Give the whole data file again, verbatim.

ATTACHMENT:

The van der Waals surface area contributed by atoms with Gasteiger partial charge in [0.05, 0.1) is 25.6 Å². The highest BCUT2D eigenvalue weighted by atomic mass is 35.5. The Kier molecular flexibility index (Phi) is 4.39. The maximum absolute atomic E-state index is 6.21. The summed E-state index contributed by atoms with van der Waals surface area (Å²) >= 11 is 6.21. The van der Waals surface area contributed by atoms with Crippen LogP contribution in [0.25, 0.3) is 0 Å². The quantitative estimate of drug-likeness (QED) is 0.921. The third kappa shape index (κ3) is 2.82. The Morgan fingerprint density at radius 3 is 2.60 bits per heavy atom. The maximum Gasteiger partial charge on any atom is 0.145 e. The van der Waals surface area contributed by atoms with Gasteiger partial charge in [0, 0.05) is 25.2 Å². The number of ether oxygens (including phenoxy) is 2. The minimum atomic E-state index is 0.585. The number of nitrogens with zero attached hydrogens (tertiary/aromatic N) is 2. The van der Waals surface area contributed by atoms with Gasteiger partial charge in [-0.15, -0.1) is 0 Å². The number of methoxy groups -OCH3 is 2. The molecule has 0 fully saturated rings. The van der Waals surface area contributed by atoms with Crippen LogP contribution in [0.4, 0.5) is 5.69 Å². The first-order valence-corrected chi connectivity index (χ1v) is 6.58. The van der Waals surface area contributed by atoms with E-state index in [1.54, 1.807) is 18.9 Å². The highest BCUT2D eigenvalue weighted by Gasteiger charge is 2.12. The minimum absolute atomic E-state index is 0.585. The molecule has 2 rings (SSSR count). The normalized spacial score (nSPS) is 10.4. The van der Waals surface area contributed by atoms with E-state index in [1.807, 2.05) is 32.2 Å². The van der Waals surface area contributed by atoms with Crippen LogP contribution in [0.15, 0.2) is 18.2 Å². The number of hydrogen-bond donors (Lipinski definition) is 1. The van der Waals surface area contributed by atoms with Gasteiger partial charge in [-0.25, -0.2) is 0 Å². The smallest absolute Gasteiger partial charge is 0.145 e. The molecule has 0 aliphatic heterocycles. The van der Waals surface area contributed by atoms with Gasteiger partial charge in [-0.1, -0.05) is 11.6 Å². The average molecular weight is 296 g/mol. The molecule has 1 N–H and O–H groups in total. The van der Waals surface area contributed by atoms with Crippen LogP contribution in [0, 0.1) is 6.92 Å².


The van der Waals surface area contributed by atoms with Gasteiger partial charge in [0.05, 0.1) is 25.6 Å². The highest BCUT2D eigenvalue weighted by atomic mass is 35.5. The Kier molecular flexibility index (Phi) is 4.39. The maximum absolute atomic E-state index is 6.21. The summed E-state index contributed by atoms with van der Waals surface area (Å²) >= 11 is 6.21. The van der Waals surface area contributed by atoms with Crippen LogP contribution in [0.25, 0.3) is 0 Å². The quantitative estimate of drug-likeness (QED) is 0.921. The third kappa shape index (κ3) is 2.82. The Morgan fingerprint density at radius 3 is 2.60 bits per heavy atom. The maximum Gasteiger partial charge on any atom is 0.145 e. The van der Waals surface area contributed by atoms with Gasteiger partial charge in [0, 0.05) is 25.2 Å². The number of ether oxygens (including phenoxy) is 2. The minimum atomic E-state index is 0.585. The number of nitrogens with zero attached hydrogens (tertiary/aromatic N) is 2. The van der Waals surface area contributed by atoms with Gasteiger partial charge in [-0.15, -0.1) is 0 Å². The number of methoxy groups -OCH3 is 2. The molecule has 0 fully saturated rings. The van der Waals surface area contributed by atoms with Crippen LogP contribution in [0.4, 0.5) is 5.69 Å². The first-order valence-corrected chi connectivity index (χ1v) is 6.58. The van der Waals surface area contributed by atoms with E-state index in [1.54, 1.807) is 18.9 Å². The highest BCUT2D eigenvalue weighted by Gasteiger charge is 2.12. The minimum absolute atomic E-state index is 0.585. The molecule has 2 rings (SSSR count). The normalized spacial score (nSPS) is 10.4. The van der Waals surface area contributed by atoms with E-state index in [1.807, 2.05) is 32.2 Å². The van der Waals surface area contributed by atoms with Crippen LogP contribution in [0.15, 0.2) is 18.2 Å². The number of hydrogen-bond donors (Lipinski definition) is 1. The van der Waals surface area contributed by atoms with Gasteiger partial charge in [-0.25, -0.2) is 0 Å². The smallest absolute Gasteiger partial charge is 0.145 e. The molecule has 0 aliphatic heterocycles. The van der Waals surface area contributed by atoms with Gasteiger partial charge in [-0.1, -0.05) is 11.6 Å². The average molecular weight is 296 g/mol. The molecule has 1 N–H and O–H groups in total. The van der Waals surface area contributed by atoms with Crippen LogP contribution in [0, 0.1) is 6.92 Å².